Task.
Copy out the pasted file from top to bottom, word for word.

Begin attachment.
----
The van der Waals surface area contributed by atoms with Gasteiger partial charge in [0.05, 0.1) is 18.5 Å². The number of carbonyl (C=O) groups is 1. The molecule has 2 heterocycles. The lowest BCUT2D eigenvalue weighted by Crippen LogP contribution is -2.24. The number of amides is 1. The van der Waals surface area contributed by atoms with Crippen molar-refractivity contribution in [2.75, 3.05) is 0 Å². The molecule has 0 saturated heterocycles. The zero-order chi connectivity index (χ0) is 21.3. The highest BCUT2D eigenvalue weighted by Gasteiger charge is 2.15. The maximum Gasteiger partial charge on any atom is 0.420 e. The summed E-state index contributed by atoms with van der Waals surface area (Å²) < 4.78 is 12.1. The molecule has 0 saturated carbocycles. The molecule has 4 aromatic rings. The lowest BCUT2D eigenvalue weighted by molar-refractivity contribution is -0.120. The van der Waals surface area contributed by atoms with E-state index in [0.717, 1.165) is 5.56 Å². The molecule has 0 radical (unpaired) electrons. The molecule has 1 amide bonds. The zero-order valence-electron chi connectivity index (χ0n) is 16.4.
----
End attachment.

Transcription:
The van der Waals surface area contributed by atoms with Gasteiger partial charge in [0.05, 0.1) is 18.5 Å². The number of carbonyl (C=O) groups is 1. The molecule has 2 heterocycles. The lowest BCUT2D eigenvalue weighted by Crippen LogP contribution is -2.24. The number of amides is 1. The van der Waals surface area contributed by atoms with Crippen molar-refractivity contribution in [2.75, 3.05) is 0 Å². The molecule has 0 saturated heterocycles. The zero-order chi connectivity index (χ0) is 21.3. The highest BCUT2D eigenvalue weighted by Gasteiger charge is 2.15. The maximum Gasteiger partial charge on any atom is 0.420 e. The summed E-state index contributed by atoms with van der Waals surface area (Å²) < 4.78 is 12.1. The molecule has 0 saturated carbocycles. The molecule has 4 aromatic rings. The lowest BCUT2D eigenvalue weighted by molar-refractivity contribution is -0.120. The van der Waals surface area contributed by atoms with E-state index in [0.717, 1.165) is 5.56 Å². The molecule has 0 radical (unpaired) electrons. The molecule has 1 amide bonds. The zero-order valence-electron chi connectivity index (χ0n) is 16.4.